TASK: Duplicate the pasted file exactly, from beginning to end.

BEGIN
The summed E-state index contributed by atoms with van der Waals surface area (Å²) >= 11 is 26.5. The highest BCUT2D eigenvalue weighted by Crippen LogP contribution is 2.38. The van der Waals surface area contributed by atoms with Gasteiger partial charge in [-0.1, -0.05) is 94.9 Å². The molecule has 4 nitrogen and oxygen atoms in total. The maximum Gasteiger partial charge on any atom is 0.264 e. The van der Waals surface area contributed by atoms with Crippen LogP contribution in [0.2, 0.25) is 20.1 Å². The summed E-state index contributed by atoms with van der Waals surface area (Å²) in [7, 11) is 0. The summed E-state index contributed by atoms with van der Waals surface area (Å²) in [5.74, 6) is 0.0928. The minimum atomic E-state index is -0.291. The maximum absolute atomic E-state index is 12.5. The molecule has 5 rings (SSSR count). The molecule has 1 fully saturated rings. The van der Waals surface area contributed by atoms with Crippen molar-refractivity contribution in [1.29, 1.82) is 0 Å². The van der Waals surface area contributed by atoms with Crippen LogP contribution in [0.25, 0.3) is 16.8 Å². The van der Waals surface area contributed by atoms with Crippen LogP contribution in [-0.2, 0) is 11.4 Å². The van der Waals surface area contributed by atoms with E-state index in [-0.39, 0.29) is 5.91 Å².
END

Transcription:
The summed E-state index contributed by atoms with van der Waals surface area (Å²) >= 11 is 26.5. The highest BCUT2D eigenvalue weighted by Crippen LogP contribution is 2.38. The van der Waals surface area contributed by atoms with Gasteiger partial charge in [-0.1, -0.05) is 94.9 Å². The molecule has 4 nitrogen and oxygen atoms in total. The maximum Gasteiger partial charge on any atom is 0.264 e. The van der Waals surface area contributed by atoms with Crippen LogP contribution in [0.2, 0.25) is 20.1 Å². The summed E-state index contributed by atoms with van der Waals surface area (Å²) in [7, 11) is 0. The summed E-state index contributed by atoms with van der Waals surface area (Å²) in [5.74, 6) is 0.0928. The minimum atomic E-state index is -0.291. The maximum absolute atomic E-state index is 12.5. The molecule has 5 rings (SSSR count). The molecule has 1 fully saturated rings. The van der Waals surface area contributed by atoms with Crippen molar-refractivity contribution in [1.29, 1.82) is 0 Å². The van der Waals surface area contributed by atoms with Crippen LogP contribution in [0.25, 0.3) is 16.8 Å². The van der Waals surface area contributed by atoms with Crippen LogP contribution in [-0.2, 0) is 11.4 Å². The van der Waals surface area contributed by atoms with E-state index in [-0.39, 0.29) is 5.91 Å².